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TUCoPS :: Web :: Apps :: eperl2~1.htm

ePerl can be made to process untrusted files





    David Madison  found following.   ePerl allows  the user  to embed
    perl code (specified inside ePerl delimiters) in HTML.  ePerl  has
    the  ability  to  "safely"  include  untrusted  files  using   the
    #sinclude directive.   The untrusted  file is  not supposed  to be
    able to  specify any  perl code  to run,  but this  safe mode  can
    easily be circumvented.

    The  #sinclude   directive  operates   by  replacing   the   ePerl
    delimiters on the untrusted file  so that they are ignored  during
    parsing.  The problem is  that it still follows the  preprocessing
    directives, so the  untrusted file can  then include another  file
    while not in safe mode.

    As an example, consider  two files, one that  we own and one  that
    we sinclude.

    File my_machine.html:

        Here is information from some other source:

    Now, #sinclude is supposed to keep from putting any  perl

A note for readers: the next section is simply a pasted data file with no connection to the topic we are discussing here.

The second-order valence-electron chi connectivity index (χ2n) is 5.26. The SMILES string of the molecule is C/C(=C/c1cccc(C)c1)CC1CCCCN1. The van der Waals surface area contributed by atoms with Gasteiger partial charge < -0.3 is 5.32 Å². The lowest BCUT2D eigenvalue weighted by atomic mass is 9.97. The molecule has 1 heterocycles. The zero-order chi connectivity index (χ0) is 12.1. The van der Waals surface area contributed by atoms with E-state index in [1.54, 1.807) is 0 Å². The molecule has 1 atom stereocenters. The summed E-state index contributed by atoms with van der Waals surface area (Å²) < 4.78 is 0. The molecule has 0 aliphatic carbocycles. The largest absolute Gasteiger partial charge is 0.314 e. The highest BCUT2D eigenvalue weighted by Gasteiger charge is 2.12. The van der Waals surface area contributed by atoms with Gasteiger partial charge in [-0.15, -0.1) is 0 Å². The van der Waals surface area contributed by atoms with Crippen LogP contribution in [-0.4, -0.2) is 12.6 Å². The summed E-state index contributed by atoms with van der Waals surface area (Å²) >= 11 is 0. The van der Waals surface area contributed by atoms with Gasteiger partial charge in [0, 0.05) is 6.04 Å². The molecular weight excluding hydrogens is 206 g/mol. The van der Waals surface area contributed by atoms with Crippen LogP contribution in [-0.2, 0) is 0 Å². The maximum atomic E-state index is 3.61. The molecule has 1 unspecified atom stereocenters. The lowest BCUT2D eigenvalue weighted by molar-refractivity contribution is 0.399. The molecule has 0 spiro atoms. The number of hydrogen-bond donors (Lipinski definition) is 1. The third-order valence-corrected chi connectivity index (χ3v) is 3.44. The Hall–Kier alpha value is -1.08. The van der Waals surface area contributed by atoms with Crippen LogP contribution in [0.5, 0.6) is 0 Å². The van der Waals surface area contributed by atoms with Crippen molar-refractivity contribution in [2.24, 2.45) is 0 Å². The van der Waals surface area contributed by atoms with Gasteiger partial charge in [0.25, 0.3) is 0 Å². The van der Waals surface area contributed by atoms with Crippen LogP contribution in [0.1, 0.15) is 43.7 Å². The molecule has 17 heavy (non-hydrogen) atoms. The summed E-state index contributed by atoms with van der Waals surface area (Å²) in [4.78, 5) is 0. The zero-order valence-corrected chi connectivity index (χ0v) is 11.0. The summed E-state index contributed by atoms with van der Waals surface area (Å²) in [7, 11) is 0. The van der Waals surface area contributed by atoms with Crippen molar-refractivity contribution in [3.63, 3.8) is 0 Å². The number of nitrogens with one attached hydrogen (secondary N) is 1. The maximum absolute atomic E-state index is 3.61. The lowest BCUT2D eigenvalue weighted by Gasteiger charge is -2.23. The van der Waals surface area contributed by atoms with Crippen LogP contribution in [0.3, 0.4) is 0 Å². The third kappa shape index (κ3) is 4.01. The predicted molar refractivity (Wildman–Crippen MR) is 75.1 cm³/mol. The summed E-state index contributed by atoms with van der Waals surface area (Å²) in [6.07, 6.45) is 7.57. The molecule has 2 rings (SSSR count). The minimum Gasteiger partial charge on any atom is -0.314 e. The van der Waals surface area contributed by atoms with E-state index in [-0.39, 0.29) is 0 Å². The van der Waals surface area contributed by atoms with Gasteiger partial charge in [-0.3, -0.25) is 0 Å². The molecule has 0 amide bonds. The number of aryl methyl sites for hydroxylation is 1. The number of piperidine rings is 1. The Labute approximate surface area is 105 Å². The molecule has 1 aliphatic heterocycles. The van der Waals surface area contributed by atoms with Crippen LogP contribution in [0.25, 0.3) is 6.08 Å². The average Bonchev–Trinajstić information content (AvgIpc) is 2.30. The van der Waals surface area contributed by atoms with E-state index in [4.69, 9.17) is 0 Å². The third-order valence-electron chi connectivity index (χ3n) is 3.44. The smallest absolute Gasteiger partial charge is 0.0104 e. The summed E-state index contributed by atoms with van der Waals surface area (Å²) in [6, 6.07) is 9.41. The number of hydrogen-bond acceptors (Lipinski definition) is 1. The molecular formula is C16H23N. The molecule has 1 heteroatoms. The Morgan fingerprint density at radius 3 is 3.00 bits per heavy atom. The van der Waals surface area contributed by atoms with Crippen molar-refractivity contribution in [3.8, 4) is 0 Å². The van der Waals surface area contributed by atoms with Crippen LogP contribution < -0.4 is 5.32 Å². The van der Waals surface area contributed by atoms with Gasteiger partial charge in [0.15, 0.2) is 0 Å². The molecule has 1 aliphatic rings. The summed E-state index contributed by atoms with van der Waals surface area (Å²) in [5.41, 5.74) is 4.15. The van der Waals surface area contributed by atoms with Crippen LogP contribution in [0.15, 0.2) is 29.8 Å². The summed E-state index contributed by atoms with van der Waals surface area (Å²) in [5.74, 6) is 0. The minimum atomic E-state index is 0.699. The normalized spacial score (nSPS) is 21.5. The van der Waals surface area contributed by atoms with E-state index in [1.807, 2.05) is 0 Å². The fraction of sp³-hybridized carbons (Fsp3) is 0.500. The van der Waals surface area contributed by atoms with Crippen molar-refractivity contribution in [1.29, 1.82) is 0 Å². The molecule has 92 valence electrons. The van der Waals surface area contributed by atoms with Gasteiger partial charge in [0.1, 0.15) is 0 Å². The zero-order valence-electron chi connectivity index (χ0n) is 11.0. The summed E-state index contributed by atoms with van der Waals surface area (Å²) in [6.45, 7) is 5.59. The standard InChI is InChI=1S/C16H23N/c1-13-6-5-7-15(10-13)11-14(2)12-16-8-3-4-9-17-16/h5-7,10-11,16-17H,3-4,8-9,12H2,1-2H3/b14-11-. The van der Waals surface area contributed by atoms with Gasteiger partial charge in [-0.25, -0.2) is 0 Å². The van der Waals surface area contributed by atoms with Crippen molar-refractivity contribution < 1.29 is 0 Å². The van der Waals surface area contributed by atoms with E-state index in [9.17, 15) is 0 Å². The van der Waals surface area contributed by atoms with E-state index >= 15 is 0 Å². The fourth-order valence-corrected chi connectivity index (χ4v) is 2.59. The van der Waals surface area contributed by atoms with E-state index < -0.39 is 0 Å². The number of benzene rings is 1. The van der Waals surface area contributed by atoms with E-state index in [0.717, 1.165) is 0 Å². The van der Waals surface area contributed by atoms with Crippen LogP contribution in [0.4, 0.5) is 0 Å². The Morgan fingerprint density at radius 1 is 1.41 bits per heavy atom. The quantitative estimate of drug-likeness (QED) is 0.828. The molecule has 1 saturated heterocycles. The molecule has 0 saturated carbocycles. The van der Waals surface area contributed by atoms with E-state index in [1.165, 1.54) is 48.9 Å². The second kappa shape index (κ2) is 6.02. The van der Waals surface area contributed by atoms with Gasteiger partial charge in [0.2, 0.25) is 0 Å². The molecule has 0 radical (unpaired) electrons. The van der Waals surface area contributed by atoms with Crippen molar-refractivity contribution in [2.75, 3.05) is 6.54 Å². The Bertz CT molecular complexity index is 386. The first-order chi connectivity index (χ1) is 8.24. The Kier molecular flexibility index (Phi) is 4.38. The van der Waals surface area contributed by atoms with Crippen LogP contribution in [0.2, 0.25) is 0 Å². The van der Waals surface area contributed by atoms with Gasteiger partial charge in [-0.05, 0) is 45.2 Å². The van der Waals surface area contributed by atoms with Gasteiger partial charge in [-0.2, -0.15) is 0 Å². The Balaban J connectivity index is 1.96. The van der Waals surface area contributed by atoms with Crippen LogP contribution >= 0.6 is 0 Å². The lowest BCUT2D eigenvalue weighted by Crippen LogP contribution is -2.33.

code in untrusted.html,  but they still  can, because they  can do
    this; file

        Perl code in this file is ignored, but:


        Any perl code we want...
        <: system("rm -Rf /"); :>

    Then when someone views  the file my_machine.html, ePerl  will run
    the malicious code on the machine with the ePerl server.


    1) Temporarily turn off preprocessing when you enter an  #sinclude
    2) Convert all #includes into #sincludes inside an #include file.
    3) Move the delimiter replacement *into* the ePerl_PP_Process call
       as   opposed   to    after   it   -    in   addition,    ignore
       #if/elsif/else/endif  and  finally  convert  all  #include   to
    4) Use  the  smaller  and  more  secure  ePerl replacement  that's
       written in perl:

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